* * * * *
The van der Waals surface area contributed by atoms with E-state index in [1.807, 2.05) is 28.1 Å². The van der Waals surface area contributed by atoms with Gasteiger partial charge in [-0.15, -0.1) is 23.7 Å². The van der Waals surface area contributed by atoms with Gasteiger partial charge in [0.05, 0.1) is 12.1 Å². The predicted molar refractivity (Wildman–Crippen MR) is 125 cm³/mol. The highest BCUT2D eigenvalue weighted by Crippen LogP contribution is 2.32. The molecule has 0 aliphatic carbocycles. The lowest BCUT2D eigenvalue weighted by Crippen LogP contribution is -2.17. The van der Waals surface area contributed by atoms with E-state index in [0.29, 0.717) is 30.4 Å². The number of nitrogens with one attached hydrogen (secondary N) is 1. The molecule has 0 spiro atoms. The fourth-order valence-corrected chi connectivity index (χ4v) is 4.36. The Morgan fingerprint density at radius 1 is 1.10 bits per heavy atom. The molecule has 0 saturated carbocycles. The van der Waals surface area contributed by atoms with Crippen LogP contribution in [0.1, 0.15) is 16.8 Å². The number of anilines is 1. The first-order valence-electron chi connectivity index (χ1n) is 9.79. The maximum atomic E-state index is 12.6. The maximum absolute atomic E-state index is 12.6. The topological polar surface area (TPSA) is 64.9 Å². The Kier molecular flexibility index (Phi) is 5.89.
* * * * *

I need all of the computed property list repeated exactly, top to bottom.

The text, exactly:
The van der Waals surface area contributed by atoms with E-state index in [1.807, 2.05) is 28.1 Å². The van der Waals surface area contributed by atoms with Gasteiger partial charge in [-0.15, -0.1) is 23.7 Å². The van der Waals surface area contributed by atoms with Gasteiger partial charge in [0.05, 0.1) is 12.1 Å². The predicted molar refractivity (Wildman–Crippen MR) is 125 cm³/mol. The highest BCUT2D eigenvalue weighted by Crippen LogP contribution is 2.32. The molecule has 0 aliphatic carbocycles. The lowest BCUT2D eigenvalue weighted by Crippen LogP contribution is -2.17. The van der Waals surface area contributed by atoms with E-state index in [0.29, 0.717) is 30.4 Å². The number of nitrogens with one attached hydrogen (secondary N) is 1. The molecule has 0 spiro atoms. The fourth-order valence-corrected chi connectivity index (χ4v) is 4.36. The Morgan fingerprint density at radius 1 is 1.10 bits per heavy atom. The molecule has 0 saturated carbocycles. The van der Waals surface area contributed by atoms with Crippen LogP contribution in [0.1, 0.15) is 16.8 Å². The number of anilines is 1. The first-order valence-electron chi connectivity index (χ1n) is 9.79. The maximum atomic E-state index is 12.6. The maximum absolute atomic E-state index is 12.6. The topological polar surface area (TPSA) is 64.9 Å². The Kier molecular flexibility index (Phi) is 5.89.